Thursday, January 05, 2006

Audubon Christmas Bird Count in East Central Illinois

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It was just after 6:00 a.m. on December 17th as I walked into the U of I forestry plantation off of South Race Street in Urbana, and sunrise was still an hour away. But the soft hooting of a great horned owl gave me my first bird for the 2005 Audubon Christmas Bird Count.

The two more expert birders I was on my way to meet had already heard my owl, and when I found them they were busy calling and listening for others. Within a short time we had added both a screech owl and a barred owl to our list, which also came to include a long eared owl that flew in to roost a little later that morning. It was an excellent start to a great day of birding.

The Christmas Bird Count dates back to 1900, when it was conceived of as an alternative to the tradition of the holiday “side hunt,” in which teams competed to see who could shoot the greatest quantity of birds in a day. Twenty-seven people participated in that first count, and they tallied ninety species of birds.

In contrast, recent years have seen upwards of fifty thousand people participating, species counts of more than six hundred, and total numbers of birds around seventy-five million.

In conducting the count, volunteers follow specific routes through a designated fifteen-mile diameter circle, making note of every bird they see or hear for as much of the day as possible. The idea is to record not only how many species are observed, but also roughly how many individuals of each species are present on the count route that day.

Given the variability in the way individual counts are conducted, the information gathered from the Christmas Bird Count is most useful for assessing general trends in populations of wintering birds over time, and short term fluctuations in data are expected.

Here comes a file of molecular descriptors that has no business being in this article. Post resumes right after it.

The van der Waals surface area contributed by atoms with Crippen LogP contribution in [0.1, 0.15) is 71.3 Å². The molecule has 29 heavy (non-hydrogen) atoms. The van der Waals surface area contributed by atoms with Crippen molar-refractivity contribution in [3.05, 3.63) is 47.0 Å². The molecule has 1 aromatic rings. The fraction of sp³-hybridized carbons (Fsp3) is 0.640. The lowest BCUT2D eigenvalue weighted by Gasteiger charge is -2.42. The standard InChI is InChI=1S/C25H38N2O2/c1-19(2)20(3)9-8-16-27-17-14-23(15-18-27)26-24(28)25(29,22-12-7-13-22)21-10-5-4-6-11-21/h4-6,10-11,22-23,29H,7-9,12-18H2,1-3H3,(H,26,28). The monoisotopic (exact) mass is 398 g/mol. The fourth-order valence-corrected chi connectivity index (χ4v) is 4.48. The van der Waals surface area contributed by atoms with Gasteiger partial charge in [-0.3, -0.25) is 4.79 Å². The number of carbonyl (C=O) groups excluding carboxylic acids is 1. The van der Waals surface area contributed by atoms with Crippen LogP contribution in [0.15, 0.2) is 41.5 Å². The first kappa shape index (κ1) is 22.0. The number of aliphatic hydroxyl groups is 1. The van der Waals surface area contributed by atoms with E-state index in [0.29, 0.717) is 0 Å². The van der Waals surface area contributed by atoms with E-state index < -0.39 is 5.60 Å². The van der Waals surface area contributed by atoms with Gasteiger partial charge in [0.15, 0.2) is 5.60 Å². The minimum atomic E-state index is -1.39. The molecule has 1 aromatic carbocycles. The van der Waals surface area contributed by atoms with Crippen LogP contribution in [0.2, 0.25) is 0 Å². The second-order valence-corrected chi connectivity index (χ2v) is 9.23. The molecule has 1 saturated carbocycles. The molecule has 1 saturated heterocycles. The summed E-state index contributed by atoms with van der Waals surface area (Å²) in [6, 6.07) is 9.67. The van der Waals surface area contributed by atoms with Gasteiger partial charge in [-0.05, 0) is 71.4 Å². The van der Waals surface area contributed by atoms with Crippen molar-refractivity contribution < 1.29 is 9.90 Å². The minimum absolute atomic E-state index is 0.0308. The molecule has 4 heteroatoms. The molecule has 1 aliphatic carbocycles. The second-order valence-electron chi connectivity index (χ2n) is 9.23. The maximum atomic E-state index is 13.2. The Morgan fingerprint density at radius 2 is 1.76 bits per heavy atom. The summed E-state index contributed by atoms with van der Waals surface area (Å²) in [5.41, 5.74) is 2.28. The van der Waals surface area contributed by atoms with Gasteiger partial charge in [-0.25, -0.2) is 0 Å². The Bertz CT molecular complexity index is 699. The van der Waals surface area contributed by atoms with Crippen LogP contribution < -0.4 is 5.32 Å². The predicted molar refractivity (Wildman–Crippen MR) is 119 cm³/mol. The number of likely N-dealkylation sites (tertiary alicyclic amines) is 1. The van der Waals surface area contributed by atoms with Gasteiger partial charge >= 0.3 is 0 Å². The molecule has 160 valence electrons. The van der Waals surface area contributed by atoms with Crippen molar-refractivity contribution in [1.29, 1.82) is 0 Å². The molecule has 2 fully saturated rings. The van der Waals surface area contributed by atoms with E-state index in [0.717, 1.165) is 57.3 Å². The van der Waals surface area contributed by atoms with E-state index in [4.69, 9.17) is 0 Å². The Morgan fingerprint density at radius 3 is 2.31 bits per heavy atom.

Altogether thirty-nine people participated in the Champaign County count that I was on, some in the field, and others recording the birds they saw at their backyard feeders. Among us we counted more than eleven thousand birds, with at least one individual from sixty-eight different species.

For me, highlights of the day included seeing a northern goshawk chase pheasants in the restored prairie at Meadowbrook Park, and catching sight of a peregrine falcon as it rode the afternoon wind. But the count is also about keeping tabs on the smaller birds that come down from northern states and Canada to enjoy the central Illinois winter with us: dark-eyed juncos, American trees sparrows, purple finches, and the like.

There are a number of other Christmas Bird Count circles in our area in addition to the one in Champaign County. Count circles in Vermilion County take in Lake Vermilion and the natural areas along the Middle Fork of the Vermilion River. Another circle takes in Clinton Lake in De Witt County. These counts tend to yield larger numbers of species because of the waterfowl habitat and the natural areas they encompass.

I should emphasize that new volunteers for the Christmas Bird Count are always welcome, and that they need not be expert birders. If the idea of participating in a Christmas Bird Count next year appeals to you, you can make contact with local coordinators through the Champaign County Audubon Society, or the National Audubon Society’s Christmas Bird Count web pages.

Until then, you’ve got eleven good months to brush up on your bird identification skills.